For anyone with an ounce of awareness or empathy, it would’ve been difficult to feel disappointment about the conferencing inconvenience while looking into the face of a protesting worker or into the face of a non-union worker who couldn’t afford to forgo the four weeks of wages they’d have to sacrifice to negotiate future gains. For my part, I just kept an ear out for updates. In the end, the Provocations happened after all, but not in the hotel where they’d been originally scheduled. They took place in the cavernous event space where the annual opening night party is held.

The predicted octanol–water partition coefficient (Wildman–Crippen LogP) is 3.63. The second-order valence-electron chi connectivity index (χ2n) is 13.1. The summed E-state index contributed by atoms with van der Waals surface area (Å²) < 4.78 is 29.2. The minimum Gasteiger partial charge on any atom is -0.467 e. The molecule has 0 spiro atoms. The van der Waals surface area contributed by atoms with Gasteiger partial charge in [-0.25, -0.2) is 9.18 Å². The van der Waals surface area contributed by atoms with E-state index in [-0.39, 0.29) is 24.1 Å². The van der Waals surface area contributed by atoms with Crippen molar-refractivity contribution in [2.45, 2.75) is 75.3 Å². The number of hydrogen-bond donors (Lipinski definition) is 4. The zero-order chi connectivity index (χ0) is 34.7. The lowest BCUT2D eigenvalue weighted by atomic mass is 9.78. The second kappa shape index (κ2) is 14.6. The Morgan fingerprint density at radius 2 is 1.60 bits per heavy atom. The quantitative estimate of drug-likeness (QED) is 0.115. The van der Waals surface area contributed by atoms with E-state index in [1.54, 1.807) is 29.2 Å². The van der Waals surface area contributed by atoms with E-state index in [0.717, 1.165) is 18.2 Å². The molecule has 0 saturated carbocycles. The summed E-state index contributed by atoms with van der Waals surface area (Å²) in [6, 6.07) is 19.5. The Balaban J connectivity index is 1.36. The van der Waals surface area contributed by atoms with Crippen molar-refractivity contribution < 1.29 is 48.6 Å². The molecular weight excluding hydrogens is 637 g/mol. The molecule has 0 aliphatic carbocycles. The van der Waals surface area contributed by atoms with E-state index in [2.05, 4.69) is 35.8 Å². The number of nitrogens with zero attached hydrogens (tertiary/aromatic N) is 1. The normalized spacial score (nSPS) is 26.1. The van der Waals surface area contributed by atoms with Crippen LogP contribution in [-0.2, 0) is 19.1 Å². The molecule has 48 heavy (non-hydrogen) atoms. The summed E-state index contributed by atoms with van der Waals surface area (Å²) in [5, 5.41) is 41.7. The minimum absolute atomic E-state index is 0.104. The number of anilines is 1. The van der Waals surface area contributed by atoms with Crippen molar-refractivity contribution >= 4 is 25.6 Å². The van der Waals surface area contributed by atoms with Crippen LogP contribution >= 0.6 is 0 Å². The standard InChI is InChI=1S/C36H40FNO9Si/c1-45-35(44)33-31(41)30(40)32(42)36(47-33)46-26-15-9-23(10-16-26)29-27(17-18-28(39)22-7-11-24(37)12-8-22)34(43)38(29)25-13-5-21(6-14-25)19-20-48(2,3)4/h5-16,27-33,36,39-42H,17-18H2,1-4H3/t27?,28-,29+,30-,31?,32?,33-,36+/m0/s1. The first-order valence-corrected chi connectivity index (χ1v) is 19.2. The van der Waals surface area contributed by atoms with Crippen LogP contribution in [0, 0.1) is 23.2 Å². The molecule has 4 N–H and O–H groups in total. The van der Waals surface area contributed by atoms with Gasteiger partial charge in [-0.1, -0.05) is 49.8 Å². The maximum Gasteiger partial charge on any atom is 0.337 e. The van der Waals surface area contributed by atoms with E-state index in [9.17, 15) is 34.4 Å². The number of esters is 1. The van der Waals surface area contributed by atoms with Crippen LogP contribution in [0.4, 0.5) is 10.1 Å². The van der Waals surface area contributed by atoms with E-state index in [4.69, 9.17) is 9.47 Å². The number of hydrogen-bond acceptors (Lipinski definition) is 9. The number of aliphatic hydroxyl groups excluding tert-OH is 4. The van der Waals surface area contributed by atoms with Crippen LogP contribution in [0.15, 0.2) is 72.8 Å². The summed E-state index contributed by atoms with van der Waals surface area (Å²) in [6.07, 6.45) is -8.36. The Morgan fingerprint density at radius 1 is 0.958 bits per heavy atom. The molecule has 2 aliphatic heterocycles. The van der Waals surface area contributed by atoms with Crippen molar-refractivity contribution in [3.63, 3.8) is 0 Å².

There’s no guarantee that I would’ve nailed the onstage sound mix, even if conditions were as favorable as planned. But I definitely flubbed it in the cavern. I think they’re still going to make everyone’s provocations available in podcast form, so if you’re curious about the real-time reading and delivery, you’ll likely be able to hear it then.

But I decided to make a clean version, mixing it the way I heard it in my head. It seemed a fitting move, since my talk, titled, “Folding an Audio Quilt into a Hope Chest,” was all about recreating a world, just as you’d want it to be, for an audience of one. Here it is: